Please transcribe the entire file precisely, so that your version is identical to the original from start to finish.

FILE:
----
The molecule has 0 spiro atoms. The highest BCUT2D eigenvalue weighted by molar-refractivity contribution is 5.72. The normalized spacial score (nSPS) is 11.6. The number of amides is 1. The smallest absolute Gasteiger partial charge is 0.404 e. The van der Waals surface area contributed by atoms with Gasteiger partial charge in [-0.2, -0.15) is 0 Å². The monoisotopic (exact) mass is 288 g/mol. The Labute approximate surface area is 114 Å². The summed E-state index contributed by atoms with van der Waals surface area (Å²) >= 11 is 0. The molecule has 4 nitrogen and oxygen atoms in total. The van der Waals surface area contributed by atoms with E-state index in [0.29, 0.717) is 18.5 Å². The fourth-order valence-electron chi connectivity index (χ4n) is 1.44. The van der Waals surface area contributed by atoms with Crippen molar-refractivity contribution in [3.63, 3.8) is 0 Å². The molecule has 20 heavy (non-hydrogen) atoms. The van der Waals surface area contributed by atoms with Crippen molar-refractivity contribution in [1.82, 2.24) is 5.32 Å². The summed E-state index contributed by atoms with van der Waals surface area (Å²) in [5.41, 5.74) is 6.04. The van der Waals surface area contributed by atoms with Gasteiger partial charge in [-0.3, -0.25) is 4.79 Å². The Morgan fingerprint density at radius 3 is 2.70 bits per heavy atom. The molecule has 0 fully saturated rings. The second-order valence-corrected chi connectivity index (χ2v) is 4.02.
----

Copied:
The molecule has 0 spiro atoms. The highest BCUT2D eigenvalue weighted by molar-refractivity contribution is 5.72. The normalized spacial score (nSPS) is 11.6. The number of amides is 1. The smallest absolute Gasteiger partial charge is 0.404 e. The van der Waals surface area contributed by atoms with Gasteiger partial charge in [-0.2, -0.15) is 0 Å². The monoisotopic (exact) mass is 288 g/mol. The Labute approximate surface area is 114 Å². The summed E-state index contributed by atoms with van der Waals surface area (Å²) >= 11 is 0. The molecule has 4 nitrogen and oxygen atoms in total. The van der Waals surface area contributed by atoms with E-state index in [0.29, 0.717) is 18.5 Å². The fourth-order valence-electron chi connectivity index (χ4n) is 1.44. The van der Waals surface area contributed by atoms with Crippen molar-refractivity contribution in [3.63, 3.8) is 0 Å². The molecule has 20 heavy (non-hydrogen) atoms. The van der Waals surface area contributed by atoms with Crippen molar-refractivity contribution in [1.82, 2.24) is 5.32 Å². The summed E-state index contributed by atoms with van der Waals surface area (Å²) in [5.41, 5.74) is 6.04. The van der Waals surface area contributed by atoms with Gasteiger partial charge in [-0.3, -0.25) is 4.79 Å². The Morgan fingerprint density at radius 3 is 2.70 bits per heavy atom. The molecule has 0 fully saturated rings. The second-order valence-corrected chi connectivity index (χ2v) is 4.02.